A UK Parliamentary resolution has expressed “grave concern” about China’s policy of forcible repatriation of North Korean refugees, and “outrage” at the recent forced repatriation of at least 41 North Koreans.
The Early Day Motion, tabled by Fiona Bruce MP, urges China to desist from further repatriations and to allow safe passage for North Korean refugees to third countries. The motion notes that China is a signatory to the 1951 United Nations Refugee Convention and the Convention against Torture or Other Cruel, Inhuman or Degrading Treatment or Punishment, both of which oblige countries to respect the principle of non-refoulement and refrain from repatriating people to countries where they face a substantial risk of torture or persecution. The motion also calls on China to recognise that North Koreans, whether economic migrants or political refugees, are refugees sur place, as defined by the United Nations High Commissioner for Refugees, on account of the likely consequences they may face if returned to North Korea.
Furthermore, the motion notes that the North Korean regime announced in December 2011 its intention to “annihilate” up to three generations of a family if a family member fled the country during the 100-day period of mourning for the death of Kim Jong Il, and that in 2010 the DPRK Ministry of Public Security issued a decree which made defection a “crime of treachery against the nation”. It “notes widespread reports of arrest, imprisonment, torture and execution faced by North Korean refugees upon their return to the DPRK” and that “North Korean refugees suspected of having contact with South Koreans, converting to Christianity, or possessing a Bible face especially severe punishment” upon their return to the DPRK. It calls on China to allow the United Nations access to all North Korean refugees in China, and urges North Korea to “desist from arresting or persecuting” those who have been forcibly repatriated by China.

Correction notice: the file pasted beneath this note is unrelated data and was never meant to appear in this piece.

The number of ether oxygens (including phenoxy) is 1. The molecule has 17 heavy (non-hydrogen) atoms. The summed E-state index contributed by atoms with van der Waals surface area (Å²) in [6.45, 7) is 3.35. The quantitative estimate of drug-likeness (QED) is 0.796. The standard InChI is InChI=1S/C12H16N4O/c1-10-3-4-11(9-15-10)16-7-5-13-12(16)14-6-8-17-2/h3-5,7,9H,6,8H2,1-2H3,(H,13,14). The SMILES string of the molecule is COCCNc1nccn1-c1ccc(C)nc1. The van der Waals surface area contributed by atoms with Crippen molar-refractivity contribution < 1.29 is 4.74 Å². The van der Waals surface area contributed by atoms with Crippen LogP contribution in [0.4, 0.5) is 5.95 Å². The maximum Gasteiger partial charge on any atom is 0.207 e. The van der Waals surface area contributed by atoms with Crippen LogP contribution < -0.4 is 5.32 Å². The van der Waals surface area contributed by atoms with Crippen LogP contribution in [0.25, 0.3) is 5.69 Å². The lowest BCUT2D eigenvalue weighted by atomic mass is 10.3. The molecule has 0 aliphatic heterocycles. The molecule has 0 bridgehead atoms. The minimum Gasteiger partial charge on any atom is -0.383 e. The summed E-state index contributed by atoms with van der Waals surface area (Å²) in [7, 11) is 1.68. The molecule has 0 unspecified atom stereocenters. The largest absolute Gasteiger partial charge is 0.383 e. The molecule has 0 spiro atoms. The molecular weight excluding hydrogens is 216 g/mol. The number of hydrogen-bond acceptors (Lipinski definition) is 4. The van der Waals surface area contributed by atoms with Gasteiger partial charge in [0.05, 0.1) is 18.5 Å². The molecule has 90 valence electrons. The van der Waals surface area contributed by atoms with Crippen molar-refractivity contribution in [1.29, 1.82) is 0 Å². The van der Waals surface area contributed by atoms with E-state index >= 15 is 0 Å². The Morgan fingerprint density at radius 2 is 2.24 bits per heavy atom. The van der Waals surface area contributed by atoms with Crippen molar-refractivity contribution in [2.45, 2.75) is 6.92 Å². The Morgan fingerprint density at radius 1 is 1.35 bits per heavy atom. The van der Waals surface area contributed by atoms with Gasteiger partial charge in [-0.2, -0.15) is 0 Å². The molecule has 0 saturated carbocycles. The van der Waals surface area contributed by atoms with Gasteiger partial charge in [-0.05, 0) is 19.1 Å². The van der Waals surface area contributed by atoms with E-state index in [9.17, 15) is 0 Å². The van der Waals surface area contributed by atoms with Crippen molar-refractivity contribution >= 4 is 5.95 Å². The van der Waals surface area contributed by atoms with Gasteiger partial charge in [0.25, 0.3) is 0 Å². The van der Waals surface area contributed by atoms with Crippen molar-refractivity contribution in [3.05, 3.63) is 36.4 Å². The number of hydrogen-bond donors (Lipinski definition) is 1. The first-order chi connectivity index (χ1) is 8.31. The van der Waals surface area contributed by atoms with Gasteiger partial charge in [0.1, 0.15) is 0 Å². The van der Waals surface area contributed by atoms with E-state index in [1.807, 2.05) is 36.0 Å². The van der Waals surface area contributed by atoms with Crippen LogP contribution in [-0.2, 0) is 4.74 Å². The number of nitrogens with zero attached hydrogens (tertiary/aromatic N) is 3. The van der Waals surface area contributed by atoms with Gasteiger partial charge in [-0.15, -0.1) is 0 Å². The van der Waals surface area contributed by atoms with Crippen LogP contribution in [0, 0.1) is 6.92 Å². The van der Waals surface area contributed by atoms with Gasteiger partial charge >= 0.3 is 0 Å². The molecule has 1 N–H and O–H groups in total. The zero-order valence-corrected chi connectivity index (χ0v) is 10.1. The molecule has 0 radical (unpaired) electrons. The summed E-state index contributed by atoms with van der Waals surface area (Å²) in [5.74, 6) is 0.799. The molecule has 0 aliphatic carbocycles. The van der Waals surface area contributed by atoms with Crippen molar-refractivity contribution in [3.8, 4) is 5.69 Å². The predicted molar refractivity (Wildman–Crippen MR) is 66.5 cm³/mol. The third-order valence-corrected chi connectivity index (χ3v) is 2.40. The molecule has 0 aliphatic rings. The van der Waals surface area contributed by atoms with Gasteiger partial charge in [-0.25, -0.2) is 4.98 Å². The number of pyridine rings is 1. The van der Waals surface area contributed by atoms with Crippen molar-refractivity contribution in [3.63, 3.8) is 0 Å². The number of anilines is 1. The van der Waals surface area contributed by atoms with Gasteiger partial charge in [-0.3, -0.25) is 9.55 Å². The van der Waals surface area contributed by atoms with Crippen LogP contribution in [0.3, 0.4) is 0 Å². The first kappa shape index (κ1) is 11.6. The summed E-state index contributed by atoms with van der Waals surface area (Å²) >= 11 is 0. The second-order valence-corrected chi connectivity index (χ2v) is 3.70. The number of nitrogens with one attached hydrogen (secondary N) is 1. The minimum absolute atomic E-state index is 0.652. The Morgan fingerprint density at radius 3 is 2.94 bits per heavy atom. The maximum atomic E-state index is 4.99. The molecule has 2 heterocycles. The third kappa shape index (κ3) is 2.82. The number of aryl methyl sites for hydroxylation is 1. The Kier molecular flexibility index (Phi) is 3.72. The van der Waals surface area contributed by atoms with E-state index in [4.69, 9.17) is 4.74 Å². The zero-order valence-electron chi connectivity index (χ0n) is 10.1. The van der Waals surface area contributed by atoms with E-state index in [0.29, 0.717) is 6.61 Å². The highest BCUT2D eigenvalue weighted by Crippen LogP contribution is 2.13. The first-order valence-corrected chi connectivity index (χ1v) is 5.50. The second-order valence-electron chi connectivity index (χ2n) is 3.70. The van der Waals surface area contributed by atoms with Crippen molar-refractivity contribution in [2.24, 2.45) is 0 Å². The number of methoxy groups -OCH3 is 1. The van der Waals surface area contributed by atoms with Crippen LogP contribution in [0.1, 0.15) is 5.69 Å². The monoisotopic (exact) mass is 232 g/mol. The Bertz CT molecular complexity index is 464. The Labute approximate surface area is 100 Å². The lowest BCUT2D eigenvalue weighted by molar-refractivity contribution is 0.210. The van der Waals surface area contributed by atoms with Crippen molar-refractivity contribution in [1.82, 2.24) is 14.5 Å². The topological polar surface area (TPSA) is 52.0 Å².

Mervyn Thomas, Chief Executive of Christian Solidarity Worldwide (CSW), said, “We warmly welcome this motion and express our deep appreciation to Fiona Bruce MP and other Parliamentarians for their efforts on this important issue. The international community must do everything possible to ensure that no more North Koreans are forcibly sent back by China to a dire fate in their country. At the same time, amidst all the grave threats and horrific track record that the North Korean regime has in its treatment of repatriated refugees, we note that Kim Jong Un’s regime announced an amnesty for political prisoners, and we await details of this with great interest. If Kim Jong Un wishes to signal to the world that his regime is changing, the best possible message it could send would be to release political prisoners, close the prison camps, stop the torture, open up the country, allow religious freedom and freedom of conscience and ensure that those who are forcibly repatriated by China are well treated and not subjected to arrest, imprisonment, torture or death. Fewer people would flee North Korea if the promised amnesty becomes a reality and if the regime reforms. It is in China’s interests to encourage such a process of reform, and so we urge China to use its power and influence responsibly."
For further information or to arrange interviews please contact Kiri Kankhwende, Press Officer at Christian Solidarity Worldwide, on +44 (0)20 8329 0045 / +44 (0) 78 2332 9663, email email@example.com or visit www.csw.org.uk.
Christian Solidarity Worldwide (CSW) is a Christian organisation working for religious freedom through advocacy and human rights, in the pursuit of justice.